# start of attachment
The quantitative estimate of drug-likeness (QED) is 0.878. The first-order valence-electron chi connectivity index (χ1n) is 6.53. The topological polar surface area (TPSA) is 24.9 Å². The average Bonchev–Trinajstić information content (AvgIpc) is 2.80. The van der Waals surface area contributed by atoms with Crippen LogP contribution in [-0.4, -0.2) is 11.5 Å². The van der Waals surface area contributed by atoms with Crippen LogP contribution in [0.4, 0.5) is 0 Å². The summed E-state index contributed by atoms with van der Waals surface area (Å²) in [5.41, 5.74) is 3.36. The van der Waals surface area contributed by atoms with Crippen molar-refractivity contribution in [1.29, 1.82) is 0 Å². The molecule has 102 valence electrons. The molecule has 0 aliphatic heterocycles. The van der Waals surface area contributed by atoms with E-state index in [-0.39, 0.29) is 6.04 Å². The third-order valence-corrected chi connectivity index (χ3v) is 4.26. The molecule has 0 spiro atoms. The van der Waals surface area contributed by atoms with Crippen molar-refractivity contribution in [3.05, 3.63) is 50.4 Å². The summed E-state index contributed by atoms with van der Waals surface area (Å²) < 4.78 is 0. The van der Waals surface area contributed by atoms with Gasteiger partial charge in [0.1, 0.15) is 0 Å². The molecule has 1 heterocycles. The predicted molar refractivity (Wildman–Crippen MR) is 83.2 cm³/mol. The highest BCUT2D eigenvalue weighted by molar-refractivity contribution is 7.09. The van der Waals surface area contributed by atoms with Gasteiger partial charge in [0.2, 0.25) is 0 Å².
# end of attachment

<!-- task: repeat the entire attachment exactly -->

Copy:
The quantitative estimate of drug-likeness (QED) is 0.878. The first-order valence-electron chi connectivity index (χ1n) is 6.53. The topological polar surface area (TPSA) is 24.9 Å². The average Bonchev–Trinajstić information content (AvgIpc) is 2.80. The van der Waals surface area contributed by atoms with Crippen LogP contribution in [-0.4, -0.2) is 11.5 Å². The van der Waals surface area contributed by atoms with Crippen LogP contribution in [0.4, 0.5) is 0 Å². The summed E-state index contributed by atoms with van der Waals surface area (Å²) in [5.41, 5.74) is 3.36. The van der Waals surface area contributed by atoms with Crippen molar-refractivity contribution in [1.29, 1.82) is 0 Å². The molecule has 102 valence electrons. The molecule has 0 aliphatic heterocycles. The van der Waals surface area contributed by atoms with E-state index in [-0.39, 0.29) is 6.04 Å². The third-order valence-corrected chi connectivity index (χ3v) is 4.26. The molecule has 0 spiro atoms. The van der Waals surface area contributed by atoms with Crippen molar-refractivity contribution in [3.05, 3.63) is 50.4 Å². The summed E-state index contributed by atoms with van der Waals surface area (Å²) < 4.78 is 0. The van der Waals surface area contributed by atoms with Gasteiger partial charge in [0.1, 0.15) is 0 Å². The molecule has 1 heterocycles. The predicted molar refractivity (Wildman–Crippen MR) is 83.2 cm³/mol. The highest BCUT2D eigenvalue weighted by molar-refractivity contribution is 7.09. The van der Waals surface area contributed by atoms with Gasteiger partial charge in [0.2, 0.25) is 0 Å².